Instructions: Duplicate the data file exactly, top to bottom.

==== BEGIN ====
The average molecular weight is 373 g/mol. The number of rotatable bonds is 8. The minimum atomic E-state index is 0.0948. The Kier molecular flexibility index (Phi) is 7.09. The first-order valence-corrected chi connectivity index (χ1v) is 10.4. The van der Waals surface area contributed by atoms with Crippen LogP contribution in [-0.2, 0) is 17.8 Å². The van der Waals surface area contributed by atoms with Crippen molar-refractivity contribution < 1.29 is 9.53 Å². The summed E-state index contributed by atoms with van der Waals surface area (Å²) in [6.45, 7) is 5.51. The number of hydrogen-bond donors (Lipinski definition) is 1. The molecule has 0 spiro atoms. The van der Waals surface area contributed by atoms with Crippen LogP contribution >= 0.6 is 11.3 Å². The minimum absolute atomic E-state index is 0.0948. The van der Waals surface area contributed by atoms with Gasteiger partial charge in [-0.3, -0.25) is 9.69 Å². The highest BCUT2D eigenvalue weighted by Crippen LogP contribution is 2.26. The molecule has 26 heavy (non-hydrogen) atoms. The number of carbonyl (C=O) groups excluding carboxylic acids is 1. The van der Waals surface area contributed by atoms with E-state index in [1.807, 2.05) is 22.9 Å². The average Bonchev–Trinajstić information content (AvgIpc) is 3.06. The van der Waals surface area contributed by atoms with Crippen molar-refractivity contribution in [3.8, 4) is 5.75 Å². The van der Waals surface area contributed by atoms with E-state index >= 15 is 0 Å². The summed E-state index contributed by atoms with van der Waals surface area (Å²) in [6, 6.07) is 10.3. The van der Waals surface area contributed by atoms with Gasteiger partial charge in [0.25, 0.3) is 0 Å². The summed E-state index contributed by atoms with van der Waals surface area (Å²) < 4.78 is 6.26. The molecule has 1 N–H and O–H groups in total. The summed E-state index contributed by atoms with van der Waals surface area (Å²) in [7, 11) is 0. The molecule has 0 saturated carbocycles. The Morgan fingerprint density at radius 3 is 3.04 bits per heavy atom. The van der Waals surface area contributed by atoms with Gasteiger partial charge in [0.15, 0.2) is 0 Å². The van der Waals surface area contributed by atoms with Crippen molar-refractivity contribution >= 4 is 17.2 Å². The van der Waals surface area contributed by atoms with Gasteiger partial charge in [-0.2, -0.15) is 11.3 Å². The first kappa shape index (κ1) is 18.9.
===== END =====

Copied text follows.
The average molecular weight is 373 g/mol. The number of rotatable bonds is 8. The minimum atomic E-state index is 0.0948. The Kier molecular flexibility index (Phi) is 7.09. The first-order valence-corrected chi connectivity index (χ1v) is 10.4. The van der Waals surface area contributed by atoms with Crippen LogP contribution in [-0.2, 0) is 17.8 Å². The van der Waals surface area contributed by atoms with Crippen molar-refractivity contribution < 1.29 is 9.53 Å². The summed E-state index contributed by atoms with van der Waals surface area (Å²) in [6.45, 7) is 5.51. The number of hydrogen-bond donors (Lipinski definition) is 1. The molecule has 0 spiro atoms. The van der Waals surface area contributed by atoms with Crippen LogP contribution >= 0.6 is 11.3 Å². The minimum absolute atomic E-state index is 0.0948. The van der Waals surface area contributed by atoms with Gasteiger partial charge in [-0.3, -0.25) is 9.69 Å². The highest BCUT2D eigenvalue weighted by Crippen LogP contribution is 2.26. The molecule has 26 heavy (non-hydrogen) atoms. The number of carbonyl (C=O) groups excluding carboxylic acids is 1. The van der Waals surface area contributed by atoms with E-state index in [1.807, 2.05) is 22.9 Å². The average Bonchev–Trinajstić information content (AvgIpc) is 3.06. The van der Waals surface area contributed by atoms with Crippen molar-refractivity contribution in [3.8, 4) is 5.75 Å². The van der Waals surface area contributed by atoms with E-state index >= 15 is 0 Å². The summed E-state index contributed by atoms with van der Waals surface area (Å²) in [6, 6.07) is 10.3. The van der Waals surface area contributed by atoms with Gasteiger partial charge in [0.25, 0.3) is 0 Å². The summed E-state index contributed by atoms with van der Waals surface area (Å²) < 4.78 is 6.26. The molecule has 1 N–H and O–H groups in total. The summed E-state index contributed by atoms with van der Waals surface area (Å²) in [7, 11) is 0. The molecule has 0 saturated carbocycles. The Morgan fingerprint density at radius 3 is 3.04 bits per heavy atom. The van der Waals surface area contributed by atoms with Gasteiger partial charge in [0.15, 0.2) is 0 Å². The van der Waals surface area contributed by atoms with Crippen molar-refractivity contribution >= 4 is 17.2 Å². The van der Waals surface area contributed by atoms with Gasteiger partial charge in [-0.2, -0.15) is 11.3 Å². The first kappa shape index (κ1) is 18.9.